The fire department is composed of part fullpaid and part call, assisted by two companies of volunteers. Chief Joseph M. Hcderntan has been connected with the department for eighteen years and has been chief eleven years. The total force numbers 138 men—seven full paid, eleven part paid call, and 126 volunteers. The organization consists of one combbined hose and ladder company, composed of the permanent and call men, with no officers, and two hose companies, having volunteer organization with a foreman, assistant foreman, secretary, treasurer and board of trustees. The only engine is of the rotary type and has not been used since 1896. It is not in serviceable condition and no dependence is placed upon it. The one ladder truck has a steel frame and is provided with a tiller; it is equipped with a 2-horse hitch and has plain bearings and iron tires. In addition to the 55-foot manuallyraised aerial ladder, it carries a 46 and a 35foot extension and six other ladders, of which two have roof hooks and two are pompiers. I he hose wagon in service is of the combination type with a steel hose body; it is provided with two tanks having 2 1/2-inch connection. Two plain hose wagons, one of which is provided with a turret nozzle, are kept in reserve. The three reels are of the 2-wheel type and are pulled by hand. One reel has no regularly assigned company. There are 2,500 feet of hose in service and 3,600 feet of spare hose. Hose is 2 1/2-inch double jacket, cotton, rubber-lined, and is purchased under 3 year, 400 pound guarantees. The amount on hand includes 2,060 feet purchased in the past three years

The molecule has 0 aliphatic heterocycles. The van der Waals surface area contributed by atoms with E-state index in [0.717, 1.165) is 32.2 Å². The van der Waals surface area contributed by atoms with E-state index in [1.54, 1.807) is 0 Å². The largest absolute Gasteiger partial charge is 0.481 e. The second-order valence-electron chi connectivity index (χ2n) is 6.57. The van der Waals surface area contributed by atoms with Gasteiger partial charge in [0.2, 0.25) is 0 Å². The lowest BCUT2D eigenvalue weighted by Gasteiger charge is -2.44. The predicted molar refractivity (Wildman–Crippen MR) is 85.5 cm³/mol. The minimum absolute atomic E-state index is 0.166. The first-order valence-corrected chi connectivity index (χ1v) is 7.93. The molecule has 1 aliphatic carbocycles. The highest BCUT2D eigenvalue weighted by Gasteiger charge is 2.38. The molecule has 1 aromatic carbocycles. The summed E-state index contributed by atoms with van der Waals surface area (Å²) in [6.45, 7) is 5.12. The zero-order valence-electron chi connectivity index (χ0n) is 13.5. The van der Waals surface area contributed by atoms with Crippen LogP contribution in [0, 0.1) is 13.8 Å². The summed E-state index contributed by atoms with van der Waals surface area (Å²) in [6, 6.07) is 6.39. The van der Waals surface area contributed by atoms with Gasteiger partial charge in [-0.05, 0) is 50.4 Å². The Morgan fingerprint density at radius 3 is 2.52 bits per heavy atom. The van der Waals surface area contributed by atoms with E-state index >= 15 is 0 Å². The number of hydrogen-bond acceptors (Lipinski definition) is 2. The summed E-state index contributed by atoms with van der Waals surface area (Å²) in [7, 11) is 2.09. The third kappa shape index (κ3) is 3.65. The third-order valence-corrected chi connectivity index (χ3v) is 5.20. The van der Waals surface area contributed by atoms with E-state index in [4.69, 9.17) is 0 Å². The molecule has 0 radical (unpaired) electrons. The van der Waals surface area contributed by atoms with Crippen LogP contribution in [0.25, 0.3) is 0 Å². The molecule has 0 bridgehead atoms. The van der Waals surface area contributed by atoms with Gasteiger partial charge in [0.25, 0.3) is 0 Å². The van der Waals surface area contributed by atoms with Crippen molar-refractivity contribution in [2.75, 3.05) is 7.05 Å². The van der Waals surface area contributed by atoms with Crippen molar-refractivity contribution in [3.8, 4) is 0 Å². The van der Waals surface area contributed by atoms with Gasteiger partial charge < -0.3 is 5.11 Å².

Water Supply.— Municipal works; organization and management fairly efficient ; records deeid edly incomplete. Supply from impounding reservoir; storage inadequate, but with improvements contemplated will be sufficient. Mains to the city of insufficient carrying capacity, and no duplicate main provided Water filtered. Consumption unknown, but probably high. Pressures mainly good but poorly maintained at time of heavy draft. Distribution system weak; mains too small and poorly gridiroitcd. Gate valve spacing wide Hydrants mostly of unsatisfactory type; distribution fair to poor; condition good.

Fire Department. Part full paid, part call, and part volunteer. Financial support inadequate. Permanent members appointed for indefinite terms; too few permanent men. Distribution of companies fair. Ladder and chemical service weak. Hose supply inadequate. Minor equipment fairly good; appliances for handling powerful streams deficient. Drills lacking; building inspections mainly good. Fire methods good. Records incomplete.